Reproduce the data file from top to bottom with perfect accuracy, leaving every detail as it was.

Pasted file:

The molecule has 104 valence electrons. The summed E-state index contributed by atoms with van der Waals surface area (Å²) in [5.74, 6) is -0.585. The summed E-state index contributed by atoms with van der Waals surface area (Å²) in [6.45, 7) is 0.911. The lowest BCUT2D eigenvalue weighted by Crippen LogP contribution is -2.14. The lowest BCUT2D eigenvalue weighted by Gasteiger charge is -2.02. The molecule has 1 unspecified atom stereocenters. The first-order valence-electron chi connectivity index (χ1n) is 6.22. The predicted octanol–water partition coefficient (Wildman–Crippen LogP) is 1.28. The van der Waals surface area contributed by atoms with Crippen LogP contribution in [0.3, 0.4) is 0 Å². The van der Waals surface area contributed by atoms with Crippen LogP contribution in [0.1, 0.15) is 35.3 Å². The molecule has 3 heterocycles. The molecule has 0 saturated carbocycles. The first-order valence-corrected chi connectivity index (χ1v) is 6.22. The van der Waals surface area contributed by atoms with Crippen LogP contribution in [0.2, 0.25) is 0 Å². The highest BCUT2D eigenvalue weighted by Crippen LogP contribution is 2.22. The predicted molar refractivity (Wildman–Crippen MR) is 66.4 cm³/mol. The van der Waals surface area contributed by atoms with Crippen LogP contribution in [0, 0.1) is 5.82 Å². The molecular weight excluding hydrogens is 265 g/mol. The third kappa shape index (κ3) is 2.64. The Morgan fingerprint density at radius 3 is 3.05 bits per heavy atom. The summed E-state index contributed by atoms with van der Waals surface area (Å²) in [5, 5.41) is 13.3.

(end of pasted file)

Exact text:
The molecule has 104 valence electrons. The summed E-state index contributed by atoms with van der Waals surface area (Å²) in [5.74, 6) is -0.585. The summed E-state index contributed by atoms with van der Waals surface area (Å²) in [6.45, 7) is 0.911. The lowest BCUT2D eigenvalue weighted by Crippen LogP contribution is -2.14. The lowest BCUT2D eigenvalue weighted by Gasteiger charge is -2.02. The molecule has 1 unspecified atom stereocenters. The first-order valence-electron chi connectivity index (χ1n) is 6.22. The predicted octanol–water partition coefficient (Wildman–Crippen LogP) is 1.28. The van der Waals surface area contributed by atoms with Crippen LogP contribution in [0.3, 0.4) is 0 Å². The van der Waals surface area contributed by atoms with Crippen LogP contribution in [0.1, 0.15) is 35.3 Å². The molecule has 3 heterocycles. The molecule has 0 saturated carbocycles. The first-order valence-corrected chi connectivity index (χ1v) is 6.22. The van der Waals surface area contributed by atoms with Crippen LogP contribution in [0.2, 0.25) is 0 Å². The highest BCUT2D eigenvalue weighted by Crippen LogP contribution is 2.22. The predicted molar refractivity (Wildman–Crippen MR) is 66.4 cm³/mol. The van der Waals surface area contributed by atoms with Crippen LogP contribution in [0, 0.1) is 5.82 Å². The molecular weight excluding hydrogens is 265 g/mol. The third kappa shape index (κ3) is 2.64. The Morgan fingerprint density at radius 3 is 3.05 bits per heavy atom. The summed E-state index contributed by atoms with van der Waals surface area (Å²) in [5, 5.41) is 13.3.